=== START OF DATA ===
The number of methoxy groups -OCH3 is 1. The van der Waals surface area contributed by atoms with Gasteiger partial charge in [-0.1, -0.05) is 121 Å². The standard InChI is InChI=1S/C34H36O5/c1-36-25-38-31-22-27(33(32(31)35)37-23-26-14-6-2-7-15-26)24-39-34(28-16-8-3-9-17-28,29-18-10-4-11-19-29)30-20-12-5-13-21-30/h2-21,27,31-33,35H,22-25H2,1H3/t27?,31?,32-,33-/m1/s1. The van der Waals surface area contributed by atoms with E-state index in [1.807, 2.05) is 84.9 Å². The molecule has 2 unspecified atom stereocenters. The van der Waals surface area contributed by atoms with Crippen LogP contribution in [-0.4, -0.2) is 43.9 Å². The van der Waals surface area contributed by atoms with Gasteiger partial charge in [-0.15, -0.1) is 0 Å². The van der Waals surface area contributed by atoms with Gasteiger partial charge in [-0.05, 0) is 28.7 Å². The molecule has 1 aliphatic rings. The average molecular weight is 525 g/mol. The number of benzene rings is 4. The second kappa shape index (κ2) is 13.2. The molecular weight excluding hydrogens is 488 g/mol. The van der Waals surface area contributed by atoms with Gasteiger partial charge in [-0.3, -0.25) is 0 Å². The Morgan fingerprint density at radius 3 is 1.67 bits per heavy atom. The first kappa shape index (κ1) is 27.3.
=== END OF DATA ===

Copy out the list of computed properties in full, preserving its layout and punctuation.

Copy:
The number of methoxy groups -OCH3 is 1. The van der Waals surface area contributed by atoms with Gasteiger partial charge in [-0.1, -0.05) is 121 Å². The standard InChI is InChI=1S/C34H36O5/c1-36-25-38-31-22-27(33(32(31)35)37-23-26-14-6-2-7-15-26)24-39-34(28-16-8-3-9-17-28,29-18-10-4-11-19-29)30-20-12-5-13-21-30/h2-21,27,31-33,35H,22-25H2,1H3/t27?,31?,32-,33-/m1/s1. The van der Waals surface area contributed by atoms with E-state index in [1.807, 2.05) is 84.9 Å². The molecule has 2 unspecified atom stereocenters. The van der Waals surface area contributed by atoms with Crippen LogP contribution in [-0.4, -0.2) is 43.9 Å². The van der Waals surface area contributed by atoms with Gasteiger partial charge in [-0.15, -0.1) is 0 Å². The van der Waals surface area contributed by atoms with Gasteiger partial charge in [-0.05, 0) is 28.7 Å². The molecule has 1 aliphatic rings. The average molecular weight is 525 g/mol. The number of benzene rings is 4. The second kappa shape index (κ2) is 13.2. The molecular weight excluding hydrogens is 488 g/mol. The van der Waals surface area contributed by atoms with Gasteiger partial charge in [-0.3, -0.25) is 0 Å². The Morgan fingerprint density at radius 3 is 1.67 bits per heavy atom. The first kappa shape index (κ1) is 27.3.